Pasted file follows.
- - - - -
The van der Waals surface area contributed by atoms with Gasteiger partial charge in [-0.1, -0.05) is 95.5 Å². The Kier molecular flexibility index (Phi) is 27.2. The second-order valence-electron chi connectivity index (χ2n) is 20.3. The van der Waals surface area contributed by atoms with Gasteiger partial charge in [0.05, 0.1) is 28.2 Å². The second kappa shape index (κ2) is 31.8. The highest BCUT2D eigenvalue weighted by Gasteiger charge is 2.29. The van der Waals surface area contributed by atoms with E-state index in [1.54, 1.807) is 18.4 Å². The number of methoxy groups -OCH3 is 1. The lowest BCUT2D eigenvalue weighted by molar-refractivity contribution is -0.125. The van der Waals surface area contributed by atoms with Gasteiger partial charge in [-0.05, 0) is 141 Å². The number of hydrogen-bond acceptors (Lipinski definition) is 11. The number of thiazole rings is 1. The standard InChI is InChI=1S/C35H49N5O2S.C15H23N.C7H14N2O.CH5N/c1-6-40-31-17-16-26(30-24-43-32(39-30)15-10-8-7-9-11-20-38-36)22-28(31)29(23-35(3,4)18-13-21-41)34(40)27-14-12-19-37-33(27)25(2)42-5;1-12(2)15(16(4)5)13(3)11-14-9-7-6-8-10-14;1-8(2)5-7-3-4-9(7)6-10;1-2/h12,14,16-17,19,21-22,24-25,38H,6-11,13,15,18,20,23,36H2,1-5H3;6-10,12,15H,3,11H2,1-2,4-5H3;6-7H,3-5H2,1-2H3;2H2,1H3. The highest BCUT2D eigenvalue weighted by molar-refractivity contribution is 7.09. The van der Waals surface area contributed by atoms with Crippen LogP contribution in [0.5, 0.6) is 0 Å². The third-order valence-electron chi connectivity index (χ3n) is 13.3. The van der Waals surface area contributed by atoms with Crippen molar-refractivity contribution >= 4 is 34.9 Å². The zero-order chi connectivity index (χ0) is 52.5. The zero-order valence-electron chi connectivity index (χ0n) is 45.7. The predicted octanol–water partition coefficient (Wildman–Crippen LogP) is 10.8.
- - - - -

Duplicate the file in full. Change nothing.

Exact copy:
The van der Waals surface area contributed by atoms with Gasteiger partial charge in [-0.1, -0.05) is 95.5 Å². The Kier molecular flexibility index (Phi) is 27.2. The second-order valence-electron chi connectivity index (χ2n) is 20.3. The van der Waals surface area contributed by atoms with Gasteiger partial charge in [0.05, 0.1) is 28.2 Å². The second kappa shape index (κ2) is 31.8. The highest BCUT2D eigenvalue weighted by Gasteiger charge is 2.29. The van der Waals surface area contributed by atoms with E-state index in [1.54, 1.807) is 18.4 Å². The number of methoxy groups -OCH3 is 1. The lowest BCUT2D eigenvalue weighted by molar-refractivity contribution is -0.125. The van der Waals surface area contributed by atoms with Gasteiger partial charge in [-0.05, 0) is 141 Å². The number of hydrogen-bond acceptors (Lipinski definition) is 11. The number of thiazole rings is 1. The standard InChI is InChI=1S/C35H49N5O2S.C15H23N.C7H14N2O.CH5N/c1-6-40-31-17-16-26(30-24-43-32(39-30)15-10-8-7-9-11-20-38-36)22-28(31)29(23-35(3,4)18-13-21-41)34(40)27-14-12-19-37-33(27)25(2)42-5;1-12(2)15(16(4)5)13(3)11-14-9-7-6-8-10-14;1-8(2)5-7-3-4-9(7)6-10;1-2/h12,14,16-17,19,21-22,24-25,38H,6-11,13,15,18,20,23,36H2,1-5H3;6-10,12,15H,3,11H2,1-2,4-5H3;6-7H,3-5H2,1-2H3;2H2,1H3. The highest BCUT2D eigenvalue weighted by molar-refractivity contribution is 7.09. The van der Waals surface area contributed by atoms with Crippen LogP contribution in [0.5, 0.6) is 0 Å². The third-order valence-electron chi connectivity index (χ3n) is 13.3. The van der Waals surface area contributed by atoms with Crippen molar-refractivity contribution >= 4 is 34.9 Å². The zero-order chi connectivity index (χ0) is 52.5. The zero-order valence-electron chi connectivity index (χ0n) is 45.7. The predicted octanol–water partition coefficient (Wildman–Crippen LogP) is 10.8.